James Godsell Middleton was a talented painter of the 19th century who seems to have been influenced unsurprisingly by the dominant masters of the portrait genre such as Lawrence and latterly Shee. A skilful draughtsman and an accomplished colourist his controlled yet spontaneous appearing brushstrokes lend a certain air of immediacy to his works. He exhibited consistently throughout his career at the Royal Academy and established a highly successful society portrait practice in London, after spending some time in Rome, where his self-portrait is to be found in the Pitti palace, Florence. Among his sitters were the Countess of Malmesbury, Viscount Combermere and Mary Anne, Viscountess Beaconsfield.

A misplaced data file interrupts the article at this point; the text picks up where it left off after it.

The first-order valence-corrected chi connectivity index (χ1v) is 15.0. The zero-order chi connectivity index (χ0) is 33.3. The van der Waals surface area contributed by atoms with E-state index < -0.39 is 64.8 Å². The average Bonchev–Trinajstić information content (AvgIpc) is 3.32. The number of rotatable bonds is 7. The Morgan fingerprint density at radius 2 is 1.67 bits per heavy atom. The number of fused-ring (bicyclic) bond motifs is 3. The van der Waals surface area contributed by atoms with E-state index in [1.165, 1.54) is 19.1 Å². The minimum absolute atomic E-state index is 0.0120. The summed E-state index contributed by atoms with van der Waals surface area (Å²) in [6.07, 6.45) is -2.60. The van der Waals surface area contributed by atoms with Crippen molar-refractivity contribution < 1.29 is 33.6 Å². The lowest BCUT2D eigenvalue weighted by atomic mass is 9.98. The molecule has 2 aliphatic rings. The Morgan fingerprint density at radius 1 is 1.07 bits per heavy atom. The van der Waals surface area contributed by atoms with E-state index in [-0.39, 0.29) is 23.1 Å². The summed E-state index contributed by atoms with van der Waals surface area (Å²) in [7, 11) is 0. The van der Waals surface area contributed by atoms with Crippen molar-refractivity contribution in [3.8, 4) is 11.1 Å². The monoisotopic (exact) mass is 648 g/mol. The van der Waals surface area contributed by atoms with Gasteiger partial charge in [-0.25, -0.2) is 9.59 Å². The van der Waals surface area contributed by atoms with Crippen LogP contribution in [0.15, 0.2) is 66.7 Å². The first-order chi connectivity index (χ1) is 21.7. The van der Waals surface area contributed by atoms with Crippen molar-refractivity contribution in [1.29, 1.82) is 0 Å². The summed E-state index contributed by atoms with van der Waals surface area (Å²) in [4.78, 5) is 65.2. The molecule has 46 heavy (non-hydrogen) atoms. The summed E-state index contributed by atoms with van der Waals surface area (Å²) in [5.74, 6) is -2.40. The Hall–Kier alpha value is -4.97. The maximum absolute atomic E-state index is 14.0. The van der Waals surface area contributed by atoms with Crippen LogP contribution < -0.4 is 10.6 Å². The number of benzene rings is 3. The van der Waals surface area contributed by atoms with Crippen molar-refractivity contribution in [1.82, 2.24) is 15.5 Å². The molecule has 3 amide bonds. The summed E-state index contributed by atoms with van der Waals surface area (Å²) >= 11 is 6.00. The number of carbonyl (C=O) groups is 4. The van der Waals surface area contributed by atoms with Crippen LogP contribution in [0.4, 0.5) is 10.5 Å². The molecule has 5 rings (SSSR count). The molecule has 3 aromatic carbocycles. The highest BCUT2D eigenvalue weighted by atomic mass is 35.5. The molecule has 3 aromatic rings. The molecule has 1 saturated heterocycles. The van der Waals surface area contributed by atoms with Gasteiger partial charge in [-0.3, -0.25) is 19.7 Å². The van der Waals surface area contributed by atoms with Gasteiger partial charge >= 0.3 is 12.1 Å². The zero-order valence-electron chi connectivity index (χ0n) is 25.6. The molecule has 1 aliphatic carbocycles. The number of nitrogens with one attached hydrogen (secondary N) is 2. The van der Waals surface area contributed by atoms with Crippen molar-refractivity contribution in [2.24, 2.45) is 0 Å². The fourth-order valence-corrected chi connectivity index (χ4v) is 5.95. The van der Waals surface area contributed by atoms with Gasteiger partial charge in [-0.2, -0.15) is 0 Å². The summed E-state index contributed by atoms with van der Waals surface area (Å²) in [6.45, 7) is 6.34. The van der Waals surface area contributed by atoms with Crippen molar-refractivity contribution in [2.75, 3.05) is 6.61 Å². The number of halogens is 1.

This sensitive and well observed portrait of a young boy, maybe just approaching his early teenage years, is a charming and insightful image of a youth on the cusp of maturity. The overriding self confidence which he holds his pose is an indication of a more adult world to which he will soon be introduced, whilst the boyish roundness of the face still echoes that of the small child and the upstairs safe haven of the nursery.